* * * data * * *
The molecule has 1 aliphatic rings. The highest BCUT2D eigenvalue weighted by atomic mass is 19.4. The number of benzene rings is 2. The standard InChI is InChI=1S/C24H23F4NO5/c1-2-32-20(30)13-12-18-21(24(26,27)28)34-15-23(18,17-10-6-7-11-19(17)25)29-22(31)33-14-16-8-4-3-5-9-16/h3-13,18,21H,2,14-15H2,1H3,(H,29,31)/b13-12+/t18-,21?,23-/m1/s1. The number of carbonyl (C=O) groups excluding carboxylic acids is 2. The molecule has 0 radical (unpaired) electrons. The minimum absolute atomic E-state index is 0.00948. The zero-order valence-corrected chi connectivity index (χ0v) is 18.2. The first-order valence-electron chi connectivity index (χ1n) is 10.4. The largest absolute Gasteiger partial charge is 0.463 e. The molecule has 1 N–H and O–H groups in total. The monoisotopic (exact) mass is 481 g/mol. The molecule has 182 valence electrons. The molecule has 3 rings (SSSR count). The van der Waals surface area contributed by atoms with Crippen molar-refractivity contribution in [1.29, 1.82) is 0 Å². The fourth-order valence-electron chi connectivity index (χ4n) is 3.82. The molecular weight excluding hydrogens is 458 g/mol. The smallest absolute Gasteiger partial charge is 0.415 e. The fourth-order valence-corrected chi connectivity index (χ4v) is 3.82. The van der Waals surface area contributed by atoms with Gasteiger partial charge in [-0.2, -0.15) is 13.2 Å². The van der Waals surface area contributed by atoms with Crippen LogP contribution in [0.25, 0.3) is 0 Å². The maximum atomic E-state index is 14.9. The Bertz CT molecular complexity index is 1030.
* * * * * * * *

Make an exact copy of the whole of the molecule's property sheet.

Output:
The molecule has 1 aliphatic rings. The highest BCUT2D eigenvalue weighted by atomic mass is 19.4. The number of benzene rings is 2. The standard InChI is InChI=1S/C24H23F4NO5/c1-2-32-20(30)13-12-18-21(24(26,27)28)34-15-23(18,17-10-6-7-11-19(17)25)29-22(31)33-14-16-8-4-3-5-9-16/h3-13,18,21H,2,14-15H2,1H3,(H,29,31)/b13-12+/t18-,21?,23-/m1/s1. The number of carbonyl (C=O) groups excluding carboxylic acids is 2. The molecule has 0 radical (unpaired) electrons. The minimum absolute atomic E-state index is 0.00948. The zero-order valence-corrected chi connectivity index (χ0v) is 18.2. The first-order valence-electron chi connectivity index (χ1n) is 10.4. The largest absolute Gasteiger partial charge is 0.463 e. The molecule has 1 N–H and O–H groups in total. The monoisotopic (exact) mass is 481 g/mol. The molecule has 182 valence electrons. The molecule has 3 rings (SSSR count). The van der Waals surface area contributed by atoms with Crippen molar-refractivity contribution in [1.29, 1.82) is 0 Å². The fourth-order valence-electron chi connectivity index (χ4n) is 3.82. The molecular weight excluding hydrogens is 458 g/mol. The smallest absolute Gasteiger partial charge is 0.415 e. The fourth-order valence-corrected chi connectivity index (χ4v) is 3.82. The van der Waals surface area contributed by atoms with Gasteiger partial charge in [-0.2, -0.15) is 13.2 Å². The van der Waals surface area contributed by atoms with Crippen LogP contribution in [0.25, 0.3) is 0 Å². The maximum atomic E-state index is 14.9. The Bertz CT molecular complexity index is 1030.